The Optimist's/pessimist's Handbook by Niall Edworthy and Petra Cramsie
|The Optimist's/pessimist's Handbook by Niall Edworthy and Petra Cramsie|
|Reviewer: Trish Simpson-Davis|
|Summary: Contrasting quotes and facts provide print bytes on numerous subjects, making this a good browse and a likely candidate for the Christmas present shopping list. Also recommended to inspire school assemblies/class discussion.|
|Buy? Yes||Borrow? Maybe|
|Pages: 336||Date: November 2008|
With a publication date in early November, the passing Christmas shopper is clearly the target for this book. The Optimist's/ Pessimist's Handbook isn't a self-help book, but a compendium of enlightening snippets. Off the shelf, I think you'd know immediately which relative or friend might enjoy receiving it. So I suggest eschewing Amazon in favour of a real-life bookshop, not least because there will be a shelf full of similar books for a surreptitious and delightful half-hour's browse before choosing.
If gloomy Uncle Percy enjoyed something about grumpy old men in 2006, and one of the several 'celebrations' of old age last year, then this book might fast-forward his thinking. If he is also an aficionado of Quote Unquote and a miser to boot (so he would never read only half a book), so much the better. The book is divided equally between optimism and pessimism, with contrasting quotes, facts, comments and useful web sites to illustrate more than sixty categories in each half. It's for dipping, rather than continuous reading, borrowed back from Percy on Christmas afternoon with a glass of scotch in the other hand, maybe. Alternatively, a few quotes under your belt and you'll be poised to trump at every dinner party this Yuletide.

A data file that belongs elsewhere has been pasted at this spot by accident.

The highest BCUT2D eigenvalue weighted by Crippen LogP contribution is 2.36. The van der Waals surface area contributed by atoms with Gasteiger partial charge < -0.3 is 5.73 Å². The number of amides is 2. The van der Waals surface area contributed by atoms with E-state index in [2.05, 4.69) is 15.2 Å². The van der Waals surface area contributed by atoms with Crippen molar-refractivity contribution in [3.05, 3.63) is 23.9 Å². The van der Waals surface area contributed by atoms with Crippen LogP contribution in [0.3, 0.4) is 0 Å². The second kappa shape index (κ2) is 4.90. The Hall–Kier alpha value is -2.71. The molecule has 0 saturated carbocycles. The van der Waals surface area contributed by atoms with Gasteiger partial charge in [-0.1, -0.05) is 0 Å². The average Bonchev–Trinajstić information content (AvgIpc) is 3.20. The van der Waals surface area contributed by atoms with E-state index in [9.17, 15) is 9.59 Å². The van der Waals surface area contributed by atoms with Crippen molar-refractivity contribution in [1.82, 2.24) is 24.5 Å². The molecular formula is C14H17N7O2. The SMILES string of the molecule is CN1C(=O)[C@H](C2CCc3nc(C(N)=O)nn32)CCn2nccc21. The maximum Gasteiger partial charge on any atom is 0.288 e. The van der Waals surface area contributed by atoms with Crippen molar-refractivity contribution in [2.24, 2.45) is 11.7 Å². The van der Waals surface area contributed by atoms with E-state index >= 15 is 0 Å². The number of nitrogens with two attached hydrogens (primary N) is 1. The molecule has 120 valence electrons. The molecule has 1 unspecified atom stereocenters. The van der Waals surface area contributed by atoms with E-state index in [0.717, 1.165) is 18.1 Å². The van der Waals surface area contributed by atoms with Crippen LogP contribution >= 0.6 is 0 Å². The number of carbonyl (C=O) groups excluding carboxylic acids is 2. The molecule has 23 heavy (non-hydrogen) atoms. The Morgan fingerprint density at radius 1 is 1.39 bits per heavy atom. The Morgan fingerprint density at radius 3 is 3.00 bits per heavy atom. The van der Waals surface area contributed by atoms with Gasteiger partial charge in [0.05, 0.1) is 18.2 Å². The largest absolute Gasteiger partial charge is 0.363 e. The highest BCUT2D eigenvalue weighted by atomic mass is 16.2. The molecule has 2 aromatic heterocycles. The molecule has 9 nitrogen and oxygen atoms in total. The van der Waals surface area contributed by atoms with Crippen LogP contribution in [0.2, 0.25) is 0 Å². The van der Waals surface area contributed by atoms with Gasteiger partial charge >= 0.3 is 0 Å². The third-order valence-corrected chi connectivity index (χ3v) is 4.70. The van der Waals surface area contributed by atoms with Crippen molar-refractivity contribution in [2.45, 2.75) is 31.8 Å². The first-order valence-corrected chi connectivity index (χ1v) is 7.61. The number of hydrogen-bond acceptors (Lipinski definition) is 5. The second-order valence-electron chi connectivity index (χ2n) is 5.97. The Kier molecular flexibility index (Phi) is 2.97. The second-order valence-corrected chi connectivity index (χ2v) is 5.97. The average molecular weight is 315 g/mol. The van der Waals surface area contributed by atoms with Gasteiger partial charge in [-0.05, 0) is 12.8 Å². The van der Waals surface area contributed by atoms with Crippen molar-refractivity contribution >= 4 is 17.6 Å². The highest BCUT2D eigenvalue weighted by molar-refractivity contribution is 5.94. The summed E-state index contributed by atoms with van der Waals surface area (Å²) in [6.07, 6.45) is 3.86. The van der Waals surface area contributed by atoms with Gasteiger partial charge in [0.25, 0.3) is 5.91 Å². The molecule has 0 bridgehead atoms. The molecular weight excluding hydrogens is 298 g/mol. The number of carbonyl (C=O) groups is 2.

Given that Percy is a habitual pessimist, he will revel in the 'Companion to Despair' section. Fortunately, his miserly qualities will also impel him to read 'A Companion to Hope', so that he doesn't waste half the book come January the first. He will then notice how much better he feels after reading all the positive stuff, and resolve how much longer and better he will live if he changes the personality traits of a lifetime. Well that's me, ever the optimist.
Personally I enjoyed the optimist's section. Just looking at the quirky cover made me wonder if the book had been shelved in the Hogwarts' library, and thereafter I half-expected the illustrations to follow me with their eyes, or at least a spell or two to be provided. The authors captured many inspirational quotes, worth the book's price for anyone tasked with running positive school assemblies. I hadn't met all the quotes before and the information was entertaining, if necessarily superficial at only a couple of pages per subject category. It was interesting to note how often optimism equated to supreme self-confidence, as in Robert Morley's: I am always pleased to see my friends, happy to be with my wife and family, but the high-spot of every day is when I first catch a glimpse of myself in the shaving mirror.
Unfortunately, as a conscientious reviewer, I followed up by reading every last page about pessimism. I concluded that the authors didn't believe in jollying pessimists along: a pity, since black humour is quintessentially British. By the time I'd read about being roasted in hell for my sins and frazzled on earth by climate change, I was left feeling totally flattened for the next couple of days.
If the authors' intention was to show how positive thinking can enhance mood, fair enough, here's a comparative experiment the reader can try at home. My point is that wallowing in bad news (as opposed to reasoned discussion of the pressing problems facing the planet) may not be terribly helpful to those suffering from depression or anxiety. Possibly the intriguing layout wasn't such a good idea after all, though I'll leave that for you to decide.
I'd like to thank the publishers for sending a copy to The Bookbag.
Depending on which part of this title interested you, the Bookbag has given good reviews to the serious arguments of: The Secrets of Happiness by Richard Schoch and A Devil's Chaplain: Reflections on Hope, Lies, Science, and Love by Richard Dawkins. The Book of Idle Pleasures by Tom Hodgkinson and Bling, Blogs and Bluetooth by Nick Parker are more ephemeral books for dipping.
You can read more book reviews or buy The Optimist's/pessimist's Handbook by Niall Edworthy and Petra Cramsie at Amazon.co.uk
You can read more book reviews or buy The Optimist's/pessimist's Handbook by Niall Edworthy and Petra Cramsie at Amazon.com.
Like to comment on this review?
Just send us an email and we'll put the best up on the site.